Book: Not Dead Enough: Zombie Paranormal Romance (Project Rebellion: SARA Book 1)

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Next: Chapter Three

Chapter Two


Brett Perkins had always believed in life after death. He’d just never thought it would be the same one.

It was a question he’d thought about a lot. Occupational hazard. Up to a few months ago he and the three others in the room with him had been soldiers. An assignment to a base in the ass-end of beyond had seemed like a dead-end move for his career. Until he’d realized that he’d been sent to a top-secret project. One so classified that he’d been told most of the higher-ups didn’t even know about it. That knowledge had puffed his chest out until he’d figured out the truth. The Project was top-secret for a reason. Genetic experiments on soldiers didn’t go down so well with anyone who had a conscience.

Trouble was, no one left the Project. Not alive. Definitely not human.

Now he was neither human nor alive.

And life after death sucked hairy-ass donkey balls. Gigantic ones.

“Would you hold still?” he demanded. He squinted, trying to match up the torn flesh on the arm of the man sitting in front of him so he could staple it shut.

“Sorry. How’s this?” Evan Fredericks, their section leader, altered his position so Brett had better access. For some reason Brett had found himself designated as the team medic. Which, given their newly dead-but-not-dead state, meant he got to get busy with the office supplies.

“Perfect, thanks.”

Ignoring the white of the bone deep in the wound, if he could even call it a wound since it didn’t bother Fredericks at all, Brett pulled the ragged edges together and pressed down quickly with the stapler. Stolen from the desk behind him, it was bright pink, with a happy face and some chick’s name on it. Sophie. He grunted. Nice name.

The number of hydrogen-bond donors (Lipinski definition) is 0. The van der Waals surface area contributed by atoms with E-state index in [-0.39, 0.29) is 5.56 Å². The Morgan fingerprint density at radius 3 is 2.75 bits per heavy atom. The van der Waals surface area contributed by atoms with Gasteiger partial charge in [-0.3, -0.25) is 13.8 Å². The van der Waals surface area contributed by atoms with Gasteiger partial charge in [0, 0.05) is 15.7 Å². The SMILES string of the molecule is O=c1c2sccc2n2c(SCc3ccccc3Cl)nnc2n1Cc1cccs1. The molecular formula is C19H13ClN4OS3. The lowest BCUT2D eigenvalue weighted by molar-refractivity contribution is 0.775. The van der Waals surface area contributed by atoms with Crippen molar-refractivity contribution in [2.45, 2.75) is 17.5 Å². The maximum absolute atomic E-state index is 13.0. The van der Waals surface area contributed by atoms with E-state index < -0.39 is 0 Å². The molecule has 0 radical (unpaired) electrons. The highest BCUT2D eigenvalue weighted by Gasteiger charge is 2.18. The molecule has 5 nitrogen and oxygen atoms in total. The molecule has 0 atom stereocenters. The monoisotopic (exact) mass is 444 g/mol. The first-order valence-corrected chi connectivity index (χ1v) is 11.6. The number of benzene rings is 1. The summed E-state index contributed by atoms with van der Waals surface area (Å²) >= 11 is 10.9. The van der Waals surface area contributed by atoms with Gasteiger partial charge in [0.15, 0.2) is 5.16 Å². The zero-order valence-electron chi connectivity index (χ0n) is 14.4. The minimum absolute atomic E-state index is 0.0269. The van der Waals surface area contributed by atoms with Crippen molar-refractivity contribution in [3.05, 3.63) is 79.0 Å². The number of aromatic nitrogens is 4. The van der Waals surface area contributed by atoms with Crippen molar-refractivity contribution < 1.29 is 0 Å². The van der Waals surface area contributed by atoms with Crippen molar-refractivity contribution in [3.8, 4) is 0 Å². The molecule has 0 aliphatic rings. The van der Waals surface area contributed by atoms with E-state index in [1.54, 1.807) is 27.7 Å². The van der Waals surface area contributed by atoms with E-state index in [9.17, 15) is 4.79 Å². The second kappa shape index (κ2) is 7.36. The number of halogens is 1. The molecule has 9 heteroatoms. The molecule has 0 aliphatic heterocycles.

Wrapping a length of stretchy bandage around his handiwork, he tapped Fredericks on the shoulder. “Okay, good to go,” he said. “But you’re gonna need to eat something soon, to seal that up.”

A grimace crossed Fredericks face momentarily. Brett ignored it as he moved to root through the drawer of a nearby desk for more staples. Some elements of their new natures were taking more time to adjust to than others, but the need to eat was one Brett suspected none of them would ever get used to.

Because they weren't talking about hitting up the local diner and chowing down on a burger. In fact, just the thought of cooked meat made his stomach churn, even if his brain told him he wanted it. No, their new bodies needed something else to power and repair them. To stop their dead flesh falling into rot and decay.

Warm meat. Hot blood. Something that only moments before had a heartbeat. Something with a heartbeat if the need got bad enough. Either way, they only had a small window of opportunity. As soon as the flesh cooled, their bodies rejected it and they couldn't eat.